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Dominican Home Gardener strip
Dominican Home Gardener strip

Vegetable gardening has become the latest craze: nearly everyone seems to be in that business these days. That's a good thing that should be encouraged. Gardening is challenging, rewarding, mystifying and uplifting.

We will be discussing some of the issues and practices that are pertinent to you and your garden in the coming issues of the SUN.

Here are ten things you should know if you are a beginning gardener, adapted from an article by Benedict Vanheems in GrowVeg:

  1. Right Plant, Right Place

The first thing to consider when starting a vegetable garden is light. Most vegetables, fruits and herbs grow best in full sunshine – somewhere that receives at least six hours and preferably eight hours of direct sunshine a day. Some vegetables and horticultural plants can grow well in shaded areas.

  1. Convenience is Key

You'll need to tend your garden regularly, so if possible position it close to the house where you will see it – that way you won't forget about it and can see what needs doing as it needs doing. Try to site it near a source of water, or install water barrels or other means of collecting rainwater close by to make watering quick and easy.

Plan to spend at least two to three hours a day tending your garden.

  1. Love Your Soil

Lavish your soil with love. Nourish it with organic matter, including garden compost and manure. Manure must be rotted down for at least six months before applying it because fresh manure contains weed seeds, can harbor disease and may 'burn' plants due to its very high nitrogen content.

Add organic matter whenever you can and at least once a year. 4. Don't Be Hasty

As a new gardener it's easy to get carried away, but a little restraint is essential. Take your time. A beautiful garden takes years to develop into your pride and joy.

  1. Give Plants the Best Start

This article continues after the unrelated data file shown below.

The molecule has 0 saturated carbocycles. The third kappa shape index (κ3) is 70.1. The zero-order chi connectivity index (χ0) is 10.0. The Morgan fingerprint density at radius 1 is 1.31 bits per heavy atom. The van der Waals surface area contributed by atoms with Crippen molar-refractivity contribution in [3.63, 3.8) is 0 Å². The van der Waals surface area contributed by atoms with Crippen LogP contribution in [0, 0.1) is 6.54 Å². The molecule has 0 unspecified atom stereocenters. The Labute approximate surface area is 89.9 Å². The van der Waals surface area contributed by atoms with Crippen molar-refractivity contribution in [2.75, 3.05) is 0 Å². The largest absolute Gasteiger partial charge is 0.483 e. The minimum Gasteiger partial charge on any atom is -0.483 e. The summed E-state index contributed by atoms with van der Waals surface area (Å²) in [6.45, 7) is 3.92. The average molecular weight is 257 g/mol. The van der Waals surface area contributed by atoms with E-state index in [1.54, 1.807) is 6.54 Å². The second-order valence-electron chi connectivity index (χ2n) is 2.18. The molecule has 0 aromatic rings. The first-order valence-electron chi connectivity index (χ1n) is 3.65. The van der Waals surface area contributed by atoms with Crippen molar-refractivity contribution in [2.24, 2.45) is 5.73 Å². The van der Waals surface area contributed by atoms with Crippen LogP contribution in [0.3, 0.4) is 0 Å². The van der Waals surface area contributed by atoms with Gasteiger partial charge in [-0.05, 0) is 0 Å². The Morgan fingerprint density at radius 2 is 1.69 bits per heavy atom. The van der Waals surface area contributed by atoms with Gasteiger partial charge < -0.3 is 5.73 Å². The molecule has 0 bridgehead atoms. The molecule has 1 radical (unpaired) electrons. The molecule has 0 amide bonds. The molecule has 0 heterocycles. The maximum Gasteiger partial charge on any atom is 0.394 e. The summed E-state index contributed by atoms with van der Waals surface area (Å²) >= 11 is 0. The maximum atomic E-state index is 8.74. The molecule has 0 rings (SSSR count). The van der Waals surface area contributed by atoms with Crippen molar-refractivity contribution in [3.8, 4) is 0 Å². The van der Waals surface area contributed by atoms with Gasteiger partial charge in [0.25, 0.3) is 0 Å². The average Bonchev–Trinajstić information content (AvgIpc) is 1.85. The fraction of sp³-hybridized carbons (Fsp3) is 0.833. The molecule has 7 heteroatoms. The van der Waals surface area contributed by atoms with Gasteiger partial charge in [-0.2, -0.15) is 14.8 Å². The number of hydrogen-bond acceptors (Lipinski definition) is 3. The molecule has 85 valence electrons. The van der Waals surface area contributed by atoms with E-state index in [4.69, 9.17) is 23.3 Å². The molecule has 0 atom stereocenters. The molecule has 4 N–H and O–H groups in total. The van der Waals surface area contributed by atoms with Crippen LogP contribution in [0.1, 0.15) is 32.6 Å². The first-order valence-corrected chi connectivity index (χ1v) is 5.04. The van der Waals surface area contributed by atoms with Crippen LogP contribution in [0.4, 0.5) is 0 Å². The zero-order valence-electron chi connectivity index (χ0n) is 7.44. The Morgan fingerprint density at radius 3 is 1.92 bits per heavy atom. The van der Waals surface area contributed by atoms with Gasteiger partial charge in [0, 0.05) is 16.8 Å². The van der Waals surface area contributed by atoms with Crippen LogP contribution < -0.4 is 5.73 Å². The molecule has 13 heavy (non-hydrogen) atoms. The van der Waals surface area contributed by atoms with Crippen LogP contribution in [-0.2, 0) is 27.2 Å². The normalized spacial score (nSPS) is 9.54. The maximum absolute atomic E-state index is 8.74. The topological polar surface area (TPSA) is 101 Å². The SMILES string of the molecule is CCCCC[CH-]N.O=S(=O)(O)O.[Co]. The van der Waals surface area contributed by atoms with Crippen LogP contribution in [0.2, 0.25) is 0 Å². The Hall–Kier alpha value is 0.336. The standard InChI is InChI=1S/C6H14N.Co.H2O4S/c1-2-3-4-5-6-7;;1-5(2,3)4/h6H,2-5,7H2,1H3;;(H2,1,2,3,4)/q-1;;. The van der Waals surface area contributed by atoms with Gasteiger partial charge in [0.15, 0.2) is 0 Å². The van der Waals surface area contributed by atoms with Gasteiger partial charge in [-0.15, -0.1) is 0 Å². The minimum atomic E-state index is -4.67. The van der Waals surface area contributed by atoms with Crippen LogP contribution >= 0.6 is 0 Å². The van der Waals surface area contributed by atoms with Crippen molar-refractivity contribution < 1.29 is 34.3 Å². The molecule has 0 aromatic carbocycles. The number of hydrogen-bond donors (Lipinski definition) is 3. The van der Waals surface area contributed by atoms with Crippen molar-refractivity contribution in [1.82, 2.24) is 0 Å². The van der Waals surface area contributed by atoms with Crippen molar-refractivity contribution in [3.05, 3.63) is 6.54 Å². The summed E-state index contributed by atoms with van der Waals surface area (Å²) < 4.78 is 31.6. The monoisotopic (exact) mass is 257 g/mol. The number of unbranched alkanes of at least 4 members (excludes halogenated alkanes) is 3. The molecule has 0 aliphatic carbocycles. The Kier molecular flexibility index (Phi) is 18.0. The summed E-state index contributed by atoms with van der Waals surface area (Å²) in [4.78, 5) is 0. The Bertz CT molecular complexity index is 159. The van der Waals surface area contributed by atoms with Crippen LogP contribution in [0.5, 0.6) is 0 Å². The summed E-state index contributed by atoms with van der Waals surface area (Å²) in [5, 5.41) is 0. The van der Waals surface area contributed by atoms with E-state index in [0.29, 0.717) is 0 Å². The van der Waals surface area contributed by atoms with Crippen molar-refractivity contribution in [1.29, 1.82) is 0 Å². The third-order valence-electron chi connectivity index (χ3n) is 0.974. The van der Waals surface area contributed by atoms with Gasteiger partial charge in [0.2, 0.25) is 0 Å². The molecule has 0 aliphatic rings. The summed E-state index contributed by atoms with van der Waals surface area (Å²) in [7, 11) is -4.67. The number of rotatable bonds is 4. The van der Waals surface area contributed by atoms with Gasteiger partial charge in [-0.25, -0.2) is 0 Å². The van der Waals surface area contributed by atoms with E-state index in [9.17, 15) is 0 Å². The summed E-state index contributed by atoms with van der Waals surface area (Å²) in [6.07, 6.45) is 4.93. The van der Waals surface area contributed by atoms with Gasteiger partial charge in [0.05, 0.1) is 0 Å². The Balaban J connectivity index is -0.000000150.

Seed beds – that's the area you sow into – should have a fine, crumbly texture. Sowing under cover into plug trays and pots is a great way to get a head start. Transplants need planting holes that are bigger than the existing root ball.

  1. Water Well

Most plants need an average of 1-2 inches or 2-5cm of water a week. You'll probably need to water more if there is a drought or little rainfall. It's better to water heavily, once a week, than a little every day. This forces roots to reach further down into the soil to seek moisture, improving self-reliance. Plants in containers can't do this of course, so water them more often.

  1. Act Fast on Weeds

Weeds compete with your plants for moisture and nutrients. Remove weeds as soon as you see them so they don't have a chance to produce seeds and spread. Hoeing is quick and easy. Hand-weed where the hoe can't reach.

Mulching with organic matter is a great way stop new weeds popping up as well as improving your soil as it gradually rots down.

  1. Keep Picking to Keep Producing

Some vegetables, like okra, must be picked regularly to keep the harvests coming.

  1. Tidy Up...But Not Too Much

Fallen leaves are a welcome resource. Add them to compost heaps, compost them alone or with other vegetative stuff.

  1. Keep Records

Good gardeners make lots of mistakes but they learn from them! By keeping track of when, where and what you grew and noting any pests, diseases or failures, you can build up a personal record of what works best for you and your garden.


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